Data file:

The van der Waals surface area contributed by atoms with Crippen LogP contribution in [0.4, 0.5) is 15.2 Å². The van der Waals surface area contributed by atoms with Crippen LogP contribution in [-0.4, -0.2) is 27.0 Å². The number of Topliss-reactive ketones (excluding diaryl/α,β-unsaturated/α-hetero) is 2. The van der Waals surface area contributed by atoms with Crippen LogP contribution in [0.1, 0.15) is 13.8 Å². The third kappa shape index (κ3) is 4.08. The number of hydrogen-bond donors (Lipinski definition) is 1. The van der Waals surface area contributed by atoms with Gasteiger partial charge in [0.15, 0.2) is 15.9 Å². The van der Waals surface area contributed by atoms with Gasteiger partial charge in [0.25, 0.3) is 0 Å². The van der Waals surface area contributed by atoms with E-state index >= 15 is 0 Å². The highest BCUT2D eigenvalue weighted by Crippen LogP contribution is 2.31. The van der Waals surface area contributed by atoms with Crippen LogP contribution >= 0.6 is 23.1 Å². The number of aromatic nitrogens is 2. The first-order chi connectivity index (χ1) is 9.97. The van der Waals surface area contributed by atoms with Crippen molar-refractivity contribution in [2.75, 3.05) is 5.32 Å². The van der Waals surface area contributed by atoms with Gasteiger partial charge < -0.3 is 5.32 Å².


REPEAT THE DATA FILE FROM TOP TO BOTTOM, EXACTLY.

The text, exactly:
The van der Waals surface area contributed by atoms with Crippen LogP contribution in [0.4, 0.5) is 15.2 Å². The van der Waals surface area contributed by atoms with Crippen LogP contribution in [-0.4, -0.2) is 27.0 Å². The number of Topliss-reactive ketones (excluding diaryl/α,β-unsaturated/α-hetero) is 2. The van der Waals surface area contributed by atoms with Crippen LogP contribution in [0.1, 0.15) is 13.8 Å². The third kappa shape index (κ3) is 4.08. The number of hydrogen-bond donors (Lipinski definition) is 1. The van der Waals surface area contributed by atoms with Gasteiger partial charge in [0.15, 0.2) is 15.9 Å². The van der Waals surface area contributed by atoms with Gasteiger partial charge in [0.25, 0.3) is 0 Å². The van der Waals surface area contributed by atoms with E-state index >= 15 is 0 Å². The highest BCUT2D eigenvalue weighted by Crippen LogP contribution is 2.31. The van der Waals surface area contributed by atoms with Crippen LogP contribution >= 0.6 is 23.1 Å². The number of aromatic nitrogens is 2. The first-order chi connectivity index (χ1) is 9.97. The van der Waals surface area contributed by atoms with Crippen molar-refractivity contribution in [2.75, 3.05) is 5.32 Å². The van der Waals surface area contributed by atoms with Gasteiger partial charge < -0.3 is 5.32 Å².